Smoking and pregnancy

Smoking and pregnancy

It is a well-researched fact that babies exposed to a smoking mother during pregnancy have a higher incidence of SUDI (Sudden Unexplained Death of an Infant, previously known as SIDS or Cot Death).

Smoking also causes other adverse effects including stillbirth, premature birth, low birth weight and developmental problems for the baby. Cigarette smoke contains more than 4,000 chemicals, including cyanide, lead, and at least 60 cancer-causing compounds. When a mum smokes during pregnancy, these toxins get into her bloodstream – her baby’s source of oxygen and nutrients. 

What happens is that the nicotine chokes off the oxygen by narrowing blood vessels throughout mum’s body, including the ones in the umbilical cord. It is a little like forcing your baby to breathe through a narrow straw. To make matters worse, the red blood cells that carry oxygen start to pick up molecules of carbon monoxide instead. Suddenly, that narrow straw doesn’t even hold as much oxygen as it should.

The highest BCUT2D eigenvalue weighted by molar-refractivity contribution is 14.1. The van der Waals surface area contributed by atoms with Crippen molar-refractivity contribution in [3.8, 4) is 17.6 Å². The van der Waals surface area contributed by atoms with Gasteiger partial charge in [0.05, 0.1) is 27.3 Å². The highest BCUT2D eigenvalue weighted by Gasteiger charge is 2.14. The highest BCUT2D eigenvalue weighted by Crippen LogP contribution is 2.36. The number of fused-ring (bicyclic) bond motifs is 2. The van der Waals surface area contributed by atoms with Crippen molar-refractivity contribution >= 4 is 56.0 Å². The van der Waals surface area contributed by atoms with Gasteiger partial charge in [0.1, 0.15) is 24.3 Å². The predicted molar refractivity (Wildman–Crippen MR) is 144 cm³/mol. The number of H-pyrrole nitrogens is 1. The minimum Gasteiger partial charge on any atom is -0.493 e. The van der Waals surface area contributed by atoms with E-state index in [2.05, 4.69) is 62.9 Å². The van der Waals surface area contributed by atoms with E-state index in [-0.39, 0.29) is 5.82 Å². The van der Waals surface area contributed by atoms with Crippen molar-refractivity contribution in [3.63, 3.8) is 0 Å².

Studies have shown that second-hand smoke can have the same impact on a pregnant woman and her baby as actually smoking.

Once baby is born the risks remain.  Exposing babies and children continues to subject their wee bodies with these harmful toxic chemicals.  Children are especially vulnerable to second-hand smoke as their lungs are smaller and more delicate.

Among New Zealand children, second-hand smoke exposure causes more than 500 hospital admissions of children under two with chest infections; over 27,000 GP consultations for respiratory problems; 1000 cases of glue ear; 50 cases of meningococcal disease; 20,000 asthma attacks. ( )

In March 2011, New Zealand Government committed to a goal of New Zealand becoming smoke free by 2025.  Support for this initiative will see the future for our children and grandchildren one which is free from exposure to tobacco and tobacco use.

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